AN East Fremantle resident has called for stronger by-laws to protect significant trees after a huge pine which had been on a preservation order was cut down in his neighbourhood.
Tony Flynn says he’s been living nearby for decades and has never seen the tree drop a branch, but East Fremantle council says the property owners had commissioned a report in 2018 that found the tree was “dangerous”.
The council’s CEO Gary Tuffin told the Herald the tree had been earmarked for preservation when the original application to approve the site’s townhouses was granted in 1997.
“Unfortunately, council currently has limited powers to request the retention of trees on private property, other than by way of an assessment and determination of a development application,” Mr Tuffin said.
“The town is currently undertaking an assessment of the public realm and streetscape, which will result in a style guide for public areas (including verges) and will make a number of recommendations to improve and increase the public realm tree canopy within the town, therefore assisting in promoting and maintaining the town’s tree canopy.”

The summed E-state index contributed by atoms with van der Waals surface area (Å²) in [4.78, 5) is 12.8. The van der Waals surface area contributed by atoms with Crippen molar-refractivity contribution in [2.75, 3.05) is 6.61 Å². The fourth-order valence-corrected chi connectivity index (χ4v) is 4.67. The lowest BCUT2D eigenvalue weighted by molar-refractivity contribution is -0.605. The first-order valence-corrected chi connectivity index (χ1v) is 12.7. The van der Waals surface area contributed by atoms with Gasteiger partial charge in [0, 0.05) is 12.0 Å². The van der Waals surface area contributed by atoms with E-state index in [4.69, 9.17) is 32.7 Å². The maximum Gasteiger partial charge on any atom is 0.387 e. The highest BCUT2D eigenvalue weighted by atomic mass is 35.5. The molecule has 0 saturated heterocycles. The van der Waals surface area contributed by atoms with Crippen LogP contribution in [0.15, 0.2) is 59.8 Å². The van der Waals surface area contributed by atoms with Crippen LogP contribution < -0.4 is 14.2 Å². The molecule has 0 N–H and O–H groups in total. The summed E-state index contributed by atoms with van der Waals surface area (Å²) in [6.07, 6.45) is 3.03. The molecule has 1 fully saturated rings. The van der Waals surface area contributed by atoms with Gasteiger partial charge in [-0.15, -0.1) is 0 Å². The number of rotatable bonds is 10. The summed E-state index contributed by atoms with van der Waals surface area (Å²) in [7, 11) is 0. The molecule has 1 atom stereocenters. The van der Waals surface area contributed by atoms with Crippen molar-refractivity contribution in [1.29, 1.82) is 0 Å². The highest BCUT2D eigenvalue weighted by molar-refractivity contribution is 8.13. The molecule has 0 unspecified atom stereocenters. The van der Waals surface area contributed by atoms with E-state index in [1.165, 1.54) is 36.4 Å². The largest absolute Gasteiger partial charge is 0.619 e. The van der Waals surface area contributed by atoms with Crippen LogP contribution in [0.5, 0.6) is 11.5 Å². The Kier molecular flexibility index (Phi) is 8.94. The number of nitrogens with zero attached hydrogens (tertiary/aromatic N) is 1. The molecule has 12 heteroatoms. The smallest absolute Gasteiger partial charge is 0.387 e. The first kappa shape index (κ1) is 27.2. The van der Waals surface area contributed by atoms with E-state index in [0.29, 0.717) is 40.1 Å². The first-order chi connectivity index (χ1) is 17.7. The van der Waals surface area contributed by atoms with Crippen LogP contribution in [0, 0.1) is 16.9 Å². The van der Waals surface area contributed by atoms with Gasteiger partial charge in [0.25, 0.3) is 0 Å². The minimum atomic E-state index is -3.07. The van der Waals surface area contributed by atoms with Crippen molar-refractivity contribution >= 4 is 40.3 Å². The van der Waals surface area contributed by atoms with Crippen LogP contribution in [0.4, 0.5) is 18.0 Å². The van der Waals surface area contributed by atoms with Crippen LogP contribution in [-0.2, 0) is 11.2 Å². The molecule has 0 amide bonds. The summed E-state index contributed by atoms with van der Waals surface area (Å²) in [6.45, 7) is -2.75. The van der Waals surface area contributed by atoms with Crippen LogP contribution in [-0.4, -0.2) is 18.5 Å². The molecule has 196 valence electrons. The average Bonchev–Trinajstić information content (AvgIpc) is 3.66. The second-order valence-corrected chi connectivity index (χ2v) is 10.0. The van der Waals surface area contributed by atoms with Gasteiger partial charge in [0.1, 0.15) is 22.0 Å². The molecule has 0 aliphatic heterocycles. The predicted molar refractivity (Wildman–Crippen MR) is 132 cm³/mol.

The council did start looking into a significant tree register which would have roped in private properties back in 2016, but it was sent back to committee for “further consideration” and hasn’t seen the light of day since.
Mr Flynn said the council should crank it back up again and support its residents.
“We do our bit to preserve the heritage of the area, and these big trees are a significant part of that,” Mr Flynn said.
by STEVE GRANT and SEAN HILL